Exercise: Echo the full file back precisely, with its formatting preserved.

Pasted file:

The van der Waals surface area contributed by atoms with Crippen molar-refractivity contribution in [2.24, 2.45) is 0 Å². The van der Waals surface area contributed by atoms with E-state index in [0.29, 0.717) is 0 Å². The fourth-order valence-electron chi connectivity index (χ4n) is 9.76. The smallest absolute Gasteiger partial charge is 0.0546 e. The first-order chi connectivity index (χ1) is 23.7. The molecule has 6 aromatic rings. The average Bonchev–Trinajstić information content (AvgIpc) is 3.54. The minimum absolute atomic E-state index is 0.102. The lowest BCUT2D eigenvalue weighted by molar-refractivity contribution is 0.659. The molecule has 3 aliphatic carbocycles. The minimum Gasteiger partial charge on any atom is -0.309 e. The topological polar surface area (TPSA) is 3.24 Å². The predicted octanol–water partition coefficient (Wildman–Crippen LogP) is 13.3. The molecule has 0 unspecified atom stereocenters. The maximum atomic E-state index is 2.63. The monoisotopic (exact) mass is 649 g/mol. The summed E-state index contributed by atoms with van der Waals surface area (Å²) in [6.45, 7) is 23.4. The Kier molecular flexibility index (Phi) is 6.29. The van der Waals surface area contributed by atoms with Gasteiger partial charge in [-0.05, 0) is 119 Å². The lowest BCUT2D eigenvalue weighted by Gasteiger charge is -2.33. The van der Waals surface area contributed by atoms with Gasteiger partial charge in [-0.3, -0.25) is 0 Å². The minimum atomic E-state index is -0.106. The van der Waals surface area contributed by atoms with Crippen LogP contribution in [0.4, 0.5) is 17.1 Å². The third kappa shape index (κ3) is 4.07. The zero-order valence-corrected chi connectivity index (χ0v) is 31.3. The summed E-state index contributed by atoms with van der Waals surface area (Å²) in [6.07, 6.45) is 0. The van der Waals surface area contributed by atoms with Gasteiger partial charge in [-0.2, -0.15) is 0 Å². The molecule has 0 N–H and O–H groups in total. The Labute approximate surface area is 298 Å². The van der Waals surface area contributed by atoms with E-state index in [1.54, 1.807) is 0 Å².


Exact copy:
The van der Waals surface area contributed by atoms with Crippen molar-refractivity contribution in [2.24, 2.45) is 0 Å². The van der Waals surface area contributed by atoms with E-state index in [0.29, 0.717) is 0 Å². The fourth-order valence-electron chi connectivity index (χ4n) is 9.76. The smallest absolute Gasteiger partial charge is 0.0546 e. The first-order chi connectivity index (χ1) is 23.7. The molecule has 6 aromatic rings. The average Bonchev–Trinajstić information content (AvgIpc) is 3.54. The minimum absolute atomic E-state index is 0.102. The lowest BCUT2D eigenvalue weighted by molar-refractivity contribution is 0.659. The molecule has 3 aliphatic carbocycles. The minimum Gasteiger partial charge on any atom is -0.309 e. The topological polar surface area (TPSA) is 3.24 Å². The predicted octanol–water partition coefficient (Wildman–Crippen LogP) is 13.3. The molecule has 0 unspecified atom stereocenters. The maximum atomic E-state index is 2.63. The monoisotopic (exact) mass is 649 g/mol. The summed E-state index contributed by atoms with van der Waals surface area (Å²) in [6.45, 7) is 23.4. The Kier molecular flexibility index (Phi) is 6.29. The van der Waals surface area contributed by atoms with Gasteiger partial charge in [-0.05, 0) is 119 Å². The lowest BCUT2D eigenvalue weighted by Gasteiger charge is -2.33. The van der Waals surface area contributed by atoms with Gasteiger partial charge in [-0.3, -0.25) is 0 Å². The minimum atomic E-state index is -0.106. The van der Waals surface area contributed by atoms with Crippen LogP contribution in [0.4, 0.5) is 17.1 Å². The third kappa shape index (κ3) is 4.07. The zero-order valence-corrected chi connectivity index (χ0v) is 31.3. The summed E-state index contributed by atoms with van der Waals surface area (Å²) in [6.07, 6.45) is 0. The van der Waals surface area contributed by atoms with Gasteiger partial charge in [-0.2, -0.15) is 0 Å². The molecule has 0 N–H and O–H groups in total. The Labute approximate surface area is 298 Å². The van der Waals surface area contributed by atoms with E-state index in [1.54, 1.807) is 0 Å².